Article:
||Zapornia atra (North, 1908)
||Henderson Crake, Henderson Island Crake, Henderson Island Rail, Red-eyed Crake
Nesophylax ater (North, 1908) — Collar and Andrew (1988)
Porzana atra North, 1908
||del Hoyo, J., Collar, N.J., Christie, D.A., Elliott, A. and Fishpool, L.D.C. 2014. HBW and BirdLife International Illustrated Checklist of the Birds of the World. Volume 1: Non-passerines. Lynx Edicions BirdLife International, Barcelona, Spain and Cambridge, UK.
||Zapornia atra (del Hoyo and Collar 2014) was previously placed in the genus Porzana.
||17 cm. Small, flightless rail. Glossy black with red eyes and legs. Voice Clattering clackety-clack call.
|Red List Category & Criteria:
||Butchart, S. & Symes, A.
||Brooke, M., Hall, J., Bell, B., Oppel, S. & Bond, A.
||Benstead, P., Derhé, M., Mahood, S., O'Brien, A., Pilgrim, J., Stattersfield, A., Stringer, C.
This species qualifies as Vulnerable as it is only found on one small island. The accidental introduction of alien species could result in rapid population decline, or even extinction, as experienced by many other flightless island rails.
|Previously published Red List assessments:|
- 2012 – Vulnerable (VU)
- 2008 – Vulnerable (VU)
- 2004 – Vulnerable (VU)
- 2000 – Vulnerable (VU)
- 1996 – Vulnerable (VU)
- 1994 – Vulnerable (VU)
- 1988 – Threatened (T)
|Population:||Numbers were estimated at c.3,240 in 1987 (Graves 1992) and, using a different technique, c.6,200 birds in 1992; no major change in population size was evident in 2003 (Jones et al. 1995, M. Brooke pers. comm. 2007). A rat eradication attempt in 2011 reduced the population to probably <500 individuals, but because sufficient individuals were maintained in captivity during the eradication attempt, counts in 2013 and 2015 suggest that the population has largely recovered (S. Oppel and A. Bond in litt. 2016). In 2015, the estimated abundance of Henderson Crakes at 25 point count stations was 213 (95% CI 144-319) individuals, which would result in an overall population estimate of 8512 (95% CI 5755 - 12749) individuals assuming a survey radius of 100 m around each point (S. Oppel and A. Bond in litt. 2016). Although recruitment to the breeding population is not known, numbers of surviving chicks probably compensate for annual losses such that the population can be considered stable despite the continued presence of rats (Jones et al. 1995).|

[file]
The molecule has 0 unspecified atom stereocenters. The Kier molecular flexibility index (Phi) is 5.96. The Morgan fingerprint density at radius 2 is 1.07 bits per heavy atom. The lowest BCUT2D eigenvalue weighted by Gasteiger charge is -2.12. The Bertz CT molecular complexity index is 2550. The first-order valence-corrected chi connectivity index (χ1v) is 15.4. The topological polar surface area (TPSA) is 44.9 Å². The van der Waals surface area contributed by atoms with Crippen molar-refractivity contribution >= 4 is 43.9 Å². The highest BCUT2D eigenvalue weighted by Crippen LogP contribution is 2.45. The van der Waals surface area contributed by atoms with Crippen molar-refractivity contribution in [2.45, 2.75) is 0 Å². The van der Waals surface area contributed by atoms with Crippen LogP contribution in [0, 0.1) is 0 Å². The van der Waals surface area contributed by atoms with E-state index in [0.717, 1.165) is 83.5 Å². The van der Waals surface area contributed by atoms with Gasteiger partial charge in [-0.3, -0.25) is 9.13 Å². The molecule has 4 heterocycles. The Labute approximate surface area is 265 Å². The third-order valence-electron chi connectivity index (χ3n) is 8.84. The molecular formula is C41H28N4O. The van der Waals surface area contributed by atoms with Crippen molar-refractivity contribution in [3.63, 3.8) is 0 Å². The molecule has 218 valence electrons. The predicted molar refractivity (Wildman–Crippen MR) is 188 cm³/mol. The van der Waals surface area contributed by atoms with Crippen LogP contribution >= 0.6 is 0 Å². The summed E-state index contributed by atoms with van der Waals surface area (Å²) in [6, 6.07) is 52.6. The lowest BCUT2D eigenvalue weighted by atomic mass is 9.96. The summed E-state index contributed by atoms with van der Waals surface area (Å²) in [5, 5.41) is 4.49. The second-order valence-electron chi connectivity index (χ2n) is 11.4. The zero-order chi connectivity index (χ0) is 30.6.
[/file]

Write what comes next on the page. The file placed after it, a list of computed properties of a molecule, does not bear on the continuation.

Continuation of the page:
Trend Justification: Studies indicate that predation rates are low and reproduction rates are sufficient to replace birds lost, thus the population is suspected to be stable.
|Current Population Trend:||Stable|
|♦ Number of mature individuals:||8200||♦ Continuing decline of mature individuals:||No|
|♦ Extreme fluctuations:||No||♦ Population severely fragmented:||No|
|♦ No. of subpopulations:||1||♦ Continuing decline in subpopulations:||Unknown|
|♦ Extreme fluctuations in subpopulations:||No||♦ All individuals in one subpopulation:||Yes|
|♦ No. of individuals in largest subpopulation:||100|